This past weekend Scotland generated enough electricity from wind turbines to meet all its power demands. A day of strong winds and low demand combined to make this the first time Scotland has achieved this renewable milestone. For a compression, in 2012 Germany got 50% of it’s electricity from renewable sources, and today Germany gets almost all of its power from renewable sources on a regular basis. In a couple years Scotland could be 100% powered by renewables. The cost of solar and wind installations continues to fall so it’s likely more regions of the world will be able to follow Scotland’s lead.

“It should also be remembered that wind power is not the only renewable power source Scotland has at its disposal.

“If we continue to take steps to reduce our energy demand, invest in storage, and increase our use of renewables we can hopefully look forward to many days that are fully powered by nature.”

The figures showed that wind turbines in Scotland provided 39,545 megawatts per hour (MWh) of electricity to the National Grid for 24 hours on Sunday. Scotland’s total electricity consumption for that day was 37,202MWh. It is unclear whether demand at any single point in the day exceeded the amount supplied by the turbines.

Read more.

Solar and Wind Continue to Succeed, Coal Keeps Failing

Coal continues its downward trend to obsolescence thanks to the rise of installed solar and wind capacity. In many places around the world coal is more expensive than renewable energy and as a result it has driven costs down elsewhere.

The future is clearly one that won’t use coal as an energy resource. We need to keep the carbon in the ground, and we’re slowly starting to leave coal alone.

For the first time, widespread adoption of renewables is effectively lowering the capacity factor for fossil fuels. That’s because once a solar or wind project is built, the marginal cost of the electricity it produces is pretty much zero—free electricity—while coal and gas plants require more fuel for every new watt produced. If you’re a power company with a choice, you choose the free stuff every time.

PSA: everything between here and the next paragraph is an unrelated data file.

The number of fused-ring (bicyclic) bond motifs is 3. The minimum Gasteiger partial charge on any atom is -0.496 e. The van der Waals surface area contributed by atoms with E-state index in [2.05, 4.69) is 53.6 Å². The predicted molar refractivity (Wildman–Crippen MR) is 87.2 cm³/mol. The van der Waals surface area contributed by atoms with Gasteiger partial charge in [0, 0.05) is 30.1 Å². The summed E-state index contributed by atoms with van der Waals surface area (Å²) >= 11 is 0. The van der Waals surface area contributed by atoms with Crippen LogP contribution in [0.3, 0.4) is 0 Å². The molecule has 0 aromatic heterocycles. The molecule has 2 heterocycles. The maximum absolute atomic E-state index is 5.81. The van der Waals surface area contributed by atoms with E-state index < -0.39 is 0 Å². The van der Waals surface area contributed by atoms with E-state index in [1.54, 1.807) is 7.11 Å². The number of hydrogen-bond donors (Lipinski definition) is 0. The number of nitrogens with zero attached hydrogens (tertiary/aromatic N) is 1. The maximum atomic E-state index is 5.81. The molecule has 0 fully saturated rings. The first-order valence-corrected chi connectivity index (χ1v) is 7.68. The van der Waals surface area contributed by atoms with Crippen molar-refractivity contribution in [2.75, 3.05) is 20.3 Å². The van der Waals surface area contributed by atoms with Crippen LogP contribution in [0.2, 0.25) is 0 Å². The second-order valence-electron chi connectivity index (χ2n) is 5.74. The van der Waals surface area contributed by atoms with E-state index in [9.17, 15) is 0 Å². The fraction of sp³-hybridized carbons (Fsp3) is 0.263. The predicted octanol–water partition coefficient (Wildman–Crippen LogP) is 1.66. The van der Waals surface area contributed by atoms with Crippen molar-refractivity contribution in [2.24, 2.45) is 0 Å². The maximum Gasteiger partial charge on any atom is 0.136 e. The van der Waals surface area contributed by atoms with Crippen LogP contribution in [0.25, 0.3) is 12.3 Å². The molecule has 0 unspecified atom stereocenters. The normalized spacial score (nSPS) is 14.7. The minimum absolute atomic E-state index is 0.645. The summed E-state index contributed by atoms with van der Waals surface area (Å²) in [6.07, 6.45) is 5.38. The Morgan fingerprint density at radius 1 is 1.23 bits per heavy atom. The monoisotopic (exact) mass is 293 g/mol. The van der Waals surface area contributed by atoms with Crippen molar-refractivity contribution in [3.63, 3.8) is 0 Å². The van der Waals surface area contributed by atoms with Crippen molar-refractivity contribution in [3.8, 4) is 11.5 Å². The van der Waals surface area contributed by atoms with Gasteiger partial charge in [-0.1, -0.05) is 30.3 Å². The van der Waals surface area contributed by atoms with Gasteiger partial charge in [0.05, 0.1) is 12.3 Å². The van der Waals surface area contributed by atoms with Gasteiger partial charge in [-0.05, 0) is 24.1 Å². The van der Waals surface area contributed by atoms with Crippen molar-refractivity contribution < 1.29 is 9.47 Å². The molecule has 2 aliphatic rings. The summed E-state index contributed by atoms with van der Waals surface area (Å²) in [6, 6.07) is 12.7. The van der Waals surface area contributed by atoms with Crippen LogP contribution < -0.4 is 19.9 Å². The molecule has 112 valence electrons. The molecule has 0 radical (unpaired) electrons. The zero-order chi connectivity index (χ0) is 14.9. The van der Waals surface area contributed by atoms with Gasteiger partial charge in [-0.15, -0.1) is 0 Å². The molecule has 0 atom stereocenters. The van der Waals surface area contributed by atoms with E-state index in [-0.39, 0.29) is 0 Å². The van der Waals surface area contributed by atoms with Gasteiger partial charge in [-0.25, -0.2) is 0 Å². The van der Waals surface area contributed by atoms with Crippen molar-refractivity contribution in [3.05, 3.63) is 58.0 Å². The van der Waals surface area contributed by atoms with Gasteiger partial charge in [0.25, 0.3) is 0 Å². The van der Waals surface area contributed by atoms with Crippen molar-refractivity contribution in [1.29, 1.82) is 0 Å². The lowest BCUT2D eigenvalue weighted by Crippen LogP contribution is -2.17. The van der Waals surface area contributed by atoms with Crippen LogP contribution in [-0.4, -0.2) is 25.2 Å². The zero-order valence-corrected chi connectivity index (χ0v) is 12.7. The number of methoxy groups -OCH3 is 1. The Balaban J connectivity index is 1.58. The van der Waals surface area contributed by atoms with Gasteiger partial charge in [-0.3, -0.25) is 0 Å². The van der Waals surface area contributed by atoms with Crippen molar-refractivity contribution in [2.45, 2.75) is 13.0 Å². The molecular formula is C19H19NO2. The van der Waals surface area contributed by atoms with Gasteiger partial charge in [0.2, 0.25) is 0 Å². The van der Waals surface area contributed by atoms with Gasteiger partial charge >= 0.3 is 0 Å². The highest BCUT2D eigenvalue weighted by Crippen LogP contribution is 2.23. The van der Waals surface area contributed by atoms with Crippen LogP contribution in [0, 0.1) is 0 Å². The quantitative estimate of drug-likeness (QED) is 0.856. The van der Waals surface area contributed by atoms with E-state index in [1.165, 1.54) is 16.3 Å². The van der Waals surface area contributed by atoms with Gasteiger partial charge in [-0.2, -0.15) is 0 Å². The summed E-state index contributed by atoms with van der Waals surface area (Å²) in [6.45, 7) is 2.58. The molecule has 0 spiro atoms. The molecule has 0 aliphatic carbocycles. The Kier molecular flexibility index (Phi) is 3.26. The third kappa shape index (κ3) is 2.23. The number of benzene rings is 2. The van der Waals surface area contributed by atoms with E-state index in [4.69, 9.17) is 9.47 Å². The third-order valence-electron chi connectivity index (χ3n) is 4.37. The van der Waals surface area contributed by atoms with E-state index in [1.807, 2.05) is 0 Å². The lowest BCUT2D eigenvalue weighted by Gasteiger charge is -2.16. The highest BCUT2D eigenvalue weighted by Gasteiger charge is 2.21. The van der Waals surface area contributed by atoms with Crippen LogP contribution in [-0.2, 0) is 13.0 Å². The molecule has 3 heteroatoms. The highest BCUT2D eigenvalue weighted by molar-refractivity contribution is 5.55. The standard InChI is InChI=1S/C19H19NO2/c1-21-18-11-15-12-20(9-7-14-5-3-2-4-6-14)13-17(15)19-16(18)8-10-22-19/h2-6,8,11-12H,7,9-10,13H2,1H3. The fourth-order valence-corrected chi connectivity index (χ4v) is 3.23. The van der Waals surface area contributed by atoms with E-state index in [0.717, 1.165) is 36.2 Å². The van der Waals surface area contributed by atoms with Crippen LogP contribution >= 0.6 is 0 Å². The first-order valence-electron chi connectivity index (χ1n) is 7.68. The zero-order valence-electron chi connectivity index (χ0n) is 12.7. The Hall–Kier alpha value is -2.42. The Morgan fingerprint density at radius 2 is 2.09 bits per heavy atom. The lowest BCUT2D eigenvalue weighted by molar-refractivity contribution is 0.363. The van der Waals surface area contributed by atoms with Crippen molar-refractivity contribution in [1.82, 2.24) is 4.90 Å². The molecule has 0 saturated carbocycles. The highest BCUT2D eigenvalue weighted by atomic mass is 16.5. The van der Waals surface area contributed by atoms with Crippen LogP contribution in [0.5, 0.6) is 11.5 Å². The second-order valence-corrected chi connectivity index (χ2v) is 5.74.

It’s a self-reinforcing cycle. As more renewables are installed, coal and natural gas plants are used less. As coal and gas are used less, the cost of using them to generate electricity goes up. As the cost of coal and gas power rises, more renewables will be installed.

Read more.

Using Giant Floating Turbines in the Future

Last year we looked at a company testing floating wind turbines in Alaska and how they want to use these turbines in remote locations. The testing seems to be going well and other companies have taken note. The amount of potential energy high in the atmosphere is massive and these floating turbines are well suited to capture that energy.

Over at Gizmodo they looked into the future of how these wind turbines can be used and their potential for transforming how we produce energy.

This is all to say that we use a lot of power, and could probably harness a lot more of it using wind turbines. Which brings us back to the question we started with: What if we changed the climate with wind turbines? I know this sounds totally crazy, but I swear to you this is something that scientists have actually looked into. So naturally, I talked to one of those scientists.

Read more.